Great American Stories: The Manhattan Project
On Dec. 2, 1942, Harvard President James B. Conant, the man essentially functioning as White House science adviser, took an urgent call from University of Chicago physicist Arthur H. Compton. Tweet
On Dec. 2, 1942, Harvard President James B. Conant, the man essentially functioning as White House science adviser, took an urgent call from University of Chicago physicist Arthur H. Compton. Compton was chairing a National Academy of Sciences’ committee studying the possible wartime uses of atomic energy. Conant was chairman of the National Defense Research Committee, which was actively overseeing experiments in nuclear fission.
Knowing the sensitive nature of the topic they were discussing, the men used an impromptu code that alluded to Christopher Columbus’ voyage across the Atlantic Ocean 450 years earlier.
“The Italian navigator,” Compton said, “has landed in the new world.”
“How were the natives?” replied Conant.
“Very friendly,” came the reply.
The men were talking about the results of an experiment that had taken place in a laboratory below Stagg Field at the University of Chicago. The “Italian navigator” was Enrico Fermi; he and his team had produced fission. Like Columbus, Fermi was Italian. He was a 37-year-old professor in theoretical physics at the University of Rome when he won the Nobel Prize in 1938 for his work demonstrating the artificial radioactivity produced by neutrons.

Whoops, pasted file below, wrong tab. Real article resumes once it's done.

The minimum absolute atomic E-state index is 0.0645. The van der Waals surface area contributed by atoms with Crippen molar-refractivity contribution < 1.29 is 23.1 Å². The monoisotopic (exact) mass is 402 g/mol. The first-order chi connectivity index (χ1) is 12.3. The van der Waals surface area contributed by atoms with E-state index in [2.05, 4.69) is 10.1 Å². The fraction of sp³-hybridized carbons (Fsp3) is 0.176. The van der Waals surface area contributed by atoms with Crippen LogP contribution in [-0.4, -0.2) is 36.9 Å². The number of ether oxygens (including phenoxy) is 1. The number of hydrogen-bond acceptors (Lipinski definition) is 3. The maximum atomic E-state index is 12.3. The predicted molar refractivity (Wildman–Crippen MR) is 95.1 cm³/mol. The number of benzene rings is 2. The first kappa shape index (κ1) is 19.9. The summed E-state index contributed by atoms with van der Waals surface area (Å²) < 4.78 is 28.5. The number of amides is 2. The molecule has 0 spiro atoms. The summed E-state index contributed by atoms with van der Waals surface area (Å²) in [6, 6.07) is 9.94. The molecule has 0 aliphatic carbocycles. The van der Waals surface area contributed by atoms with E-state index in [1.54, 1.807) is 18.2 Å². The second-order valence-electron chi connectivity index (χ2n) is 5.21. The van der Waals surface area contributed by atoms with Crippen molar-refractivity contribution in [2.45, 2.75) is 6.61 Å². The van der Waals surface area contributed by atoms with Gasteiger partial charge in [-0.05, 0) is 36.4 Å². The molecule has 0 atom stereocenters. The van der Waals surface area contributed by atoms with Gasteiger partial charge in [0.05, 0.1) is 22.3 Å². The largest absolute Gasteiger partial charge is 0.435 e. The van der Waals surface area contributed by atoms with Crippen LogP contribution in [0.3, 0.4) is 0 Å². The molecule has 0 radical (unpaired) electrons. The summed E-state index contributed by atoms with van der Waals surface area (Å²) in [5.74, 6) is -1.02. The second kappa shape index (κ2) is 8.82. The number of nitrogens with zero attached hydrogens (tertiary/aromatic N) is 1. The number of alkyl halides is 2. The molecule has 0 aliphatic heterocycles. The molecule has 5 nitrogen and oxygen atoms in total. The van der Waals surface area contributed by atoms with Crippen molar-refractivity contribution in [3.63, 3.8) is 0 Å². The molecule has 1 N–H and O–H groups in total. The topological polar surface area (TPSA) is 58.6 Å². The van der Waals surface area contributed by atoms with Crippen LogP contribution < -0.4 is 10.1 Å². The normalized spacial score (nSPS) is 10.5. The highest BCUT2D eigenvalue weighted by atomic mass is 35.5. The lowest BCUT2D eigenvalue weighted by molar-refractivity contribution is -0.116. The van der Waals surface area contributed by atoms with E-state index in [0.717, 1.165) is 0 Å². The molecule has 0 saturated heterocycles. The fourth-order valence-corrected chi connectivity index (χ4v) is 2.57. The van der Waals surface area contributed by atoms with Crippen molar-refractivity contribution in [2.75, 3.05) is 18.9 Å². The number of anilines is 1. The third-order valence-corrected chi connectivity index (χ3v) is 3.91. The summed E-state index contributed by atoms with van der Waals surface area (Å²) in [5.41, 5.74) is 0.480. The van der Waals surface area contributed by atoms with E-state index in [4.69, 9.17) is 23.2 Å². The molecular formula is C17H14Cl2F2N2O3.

Although Fermi was not Jewish, his wife was, so she traveled with her husband to Sweden to accept the physics prize. Determined to escape fascism, they never returned to Italy, emigrating — it felt more like escaping — to the United States.
Fermi set up his lab at Columbia University but migrated to the University of Chicago after war broke out, and eventually to Los Alamos, N.M., and the Manhattan Project. The task of harnessing the atom — and turning it into a weapon of mass destruction — was viewed by these researchers as a race for the survival of civilization: i.e., a race against the scientists of the Third Reich.
America’s top physicists, many of them European émigrés, felt the need to directly convey to President Roosevelt their fear that Nazi Germany would develop a doomsday weapon first.
In 1939, Edward Teller and Leo Szilard made a trek to Albert Einstein’s home in Princeton, N.J. They carried a letter drafted by Szilard intended for Roosevelt, which made that very point.
It explained that a new area of physics had opened the possibility of “the construction of extremely powerful bombs of a new type,” and told of German scientific advances in the field. Teller and Szilard believed only Einstein’s signature would ensure that the warning would be read by FDR personally. So Einstein signed it — and, as foreseen, the letter made its way to the president’s desk.
From that point, the scientists’ work progressed, leading to Fermi’s successful experiment, Compton’s phone call to Conant, an ominous flash that turned early morning darkness into daylight in the New Mexico desert, and then (on orders from President Harry Truman) to deadly mushroom clouds over the obliterated Japanese cities of Hiroshima and Nagasaki — and finally, an end to the Second World War.
Carl M. Cannon is the Washington bureau chief for RealClearPolitics. Reach him on Twitter @CarlCannon.